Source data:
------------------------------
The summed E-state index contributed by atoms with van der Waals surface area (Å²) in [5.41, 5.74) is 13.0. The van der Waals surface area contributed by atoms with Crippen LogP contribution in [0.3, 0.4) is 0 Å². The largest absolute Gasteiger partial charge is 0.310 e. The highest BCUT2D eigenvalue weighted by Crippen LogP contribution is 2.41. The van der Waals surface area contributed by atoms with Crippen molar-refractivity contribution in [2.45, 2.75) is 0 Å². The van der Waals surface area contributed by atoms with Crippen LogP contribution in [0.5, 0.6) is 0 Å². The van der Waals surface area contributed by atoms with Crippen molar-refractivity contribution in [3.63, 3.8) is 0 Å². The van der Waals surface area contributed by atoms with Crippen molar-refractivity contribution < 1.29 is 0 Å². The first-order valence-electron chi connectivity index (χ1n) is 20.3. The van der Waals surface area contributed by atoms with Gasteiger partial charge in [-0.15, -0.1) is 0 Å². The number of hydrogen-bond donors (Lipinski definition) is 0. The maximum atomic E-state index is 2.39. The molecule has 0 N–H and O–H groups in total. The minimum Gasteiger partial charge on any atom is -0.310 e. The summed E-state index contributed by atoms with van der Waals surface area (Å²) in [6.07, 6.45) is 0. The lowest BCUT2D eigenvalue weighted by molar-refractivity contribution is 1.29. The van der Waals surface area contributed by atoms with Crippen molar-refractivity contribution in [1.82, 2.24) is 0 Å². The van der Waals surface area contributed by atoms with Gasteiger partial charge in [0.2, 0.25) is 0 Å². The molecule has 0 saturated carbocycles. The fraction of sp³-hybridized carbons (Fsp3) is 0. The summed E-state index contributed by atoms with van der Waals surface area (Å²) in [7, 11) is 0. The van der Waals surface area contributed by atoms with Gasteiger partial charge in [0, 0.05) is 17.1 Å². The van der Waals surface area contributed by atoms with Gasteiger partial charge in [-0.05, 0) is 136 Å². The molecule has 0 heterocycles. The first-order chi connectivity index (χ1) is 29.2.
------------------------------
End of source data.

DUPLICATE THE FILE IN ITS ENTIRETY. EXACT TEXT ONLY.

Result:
The summed E-state index contributed by atoms with van der Waals surface area (Å²) in [5.41, 5.74) is 13.0. The van der Waals surface area contributed by atoms with Crippen LogP contribution in [0.3, 0.4) is 0 Å². The largest absolute Gasteiger partial charge is 0.310 e. The highest BCUT2D eigenvalue weighted by Crippen LogP contribution is 2.41. The van der Waals surface area contributed by atoms with Crippen molar-refractivity contribution in [2.45, 2.75) is 0 Å². The van der Waals surface area contributed by atoms with Crippen LogP contribution in [0.5, 0.6) is 0 Å². The van der Waals surface area contributed by atoms with Crippen molar-refractivity contribution in [3.63, 3.8) is 0 Å². The van der Waals surface area contributed by atoms with Crippen molar-refractivity contribution < 1.29 is 0 Å². The first-order valence-electron chi connectivity index (χ1n) is 20.3. The van der Waals surface area contributed by atoms with Gasteiger partial charge in [-0.15, -0.1) is 0 Å². The number of hydrogen-bond donors (Lipinski definition) is 0. The maximum atomic E-state index is 2.39. The molecule has 0 N–H and O–H groups in total. The minimum Gasteiger partial charge on any atom is -0.310 e. The summed E-state index contributed by atoms with van der Waals surface area (Å²) in [6.07, 6.45) is 0. The lowest BCUT2D eigenvalue weighted by molar-refractivity contribution is 1.29. The van der Waals surface area contributed by atoms with Crippen molar-refractivity contribution in [1.82, 2.24) is 0 Å². The van der Waals surface area contributed by atoms with Gasteiger partial charge in [0.2, 0.25) is 0 Å². The molecule has 0 saturated carbocycles. The fraction of sp³-hybridized carbons (Fsp3) is 0. The summed E-state index contributed by atoms with van der Waals surface area (Å²) in [7, 11) is 0. The van der Waals surface area contributed by atoms with Gasteiger partial charge in [0, 0.05) is 17.1 Å². The van der Waals surface area contributed by atoms with Gasteiger partial charge in [-0.05, 0) is 136 Å². The molecule has 0 heterocycles. The first-order chi connectivity index (χ1) is 29.2.